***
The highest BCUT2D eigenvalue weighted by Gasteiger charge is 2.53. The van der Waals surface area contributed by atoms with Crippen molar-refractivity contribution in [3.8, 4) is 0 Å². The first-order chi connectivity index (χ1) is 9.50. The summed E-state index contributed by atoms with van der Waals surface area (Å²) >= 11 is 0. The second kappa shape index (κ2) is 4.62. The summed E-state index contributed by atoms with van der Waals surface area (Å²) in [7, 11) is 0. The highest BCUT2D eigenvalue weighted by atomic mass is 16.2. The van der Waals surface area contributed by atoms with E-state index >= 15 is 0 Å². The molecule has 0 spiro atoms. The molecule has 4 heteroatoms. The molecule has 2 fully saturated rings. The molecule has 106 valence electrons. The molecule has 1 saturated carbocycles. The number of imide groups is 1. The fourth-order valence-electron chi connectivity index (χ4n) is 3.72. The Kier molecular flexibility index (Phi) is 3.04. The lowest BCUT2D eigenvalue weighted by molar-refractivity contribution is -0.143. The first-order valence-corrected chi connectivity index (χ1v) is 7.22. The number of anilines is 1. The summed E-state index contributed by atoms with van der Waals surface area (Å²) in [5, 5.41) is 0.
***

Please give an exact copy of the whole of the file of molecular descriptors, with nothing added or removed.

The highest BCUT2D eigenvalue weighted by Gasteiger charge is 2.53. The van der Waals surface area contributed by atoms with Crippen molar-refractivity contribution in [3.8, 4) is 0 Å². The first-order chi connectivity index (χ1) is 9.50. The summed E-state index contributed by atoms with van der Waals surface area (Å²) >= 11 is 0. The second kappa shape index (κ2) is 4.62. The summed E-state index contributed by atoms with van der Waals surface area (Å²) in [7, 11) is 0. The highest BCUT2D eigenvalue weighted by atomic mass is 16.2. The van der Waals surface area contributed by atoms with E-state index >= 15 is 0 Å². The molecule has 0 spiro atoms. The molecule has 4 heteroatoms. The molecule has 2 fully saturated rings. The molecule has 106 valence electrons. The molecule has 1 saturated carbocycles. The number of imide groups is 1. The fourth-order valence-electron chi connectivity index (χ4n) is 3.72. The Kier molecular flexibility index (Phi) is 3.04. The lowest BCUT2D eigenvalue weighted by molar-refractivity contribution is -0.143. The first-order valence-corrected chi connectivity index (χ1v) is 7.22. The number of anilines is 1. The summed E-state index contributed by atoms with van der Waals surface area (Å²) in [5, 5.41) is 0.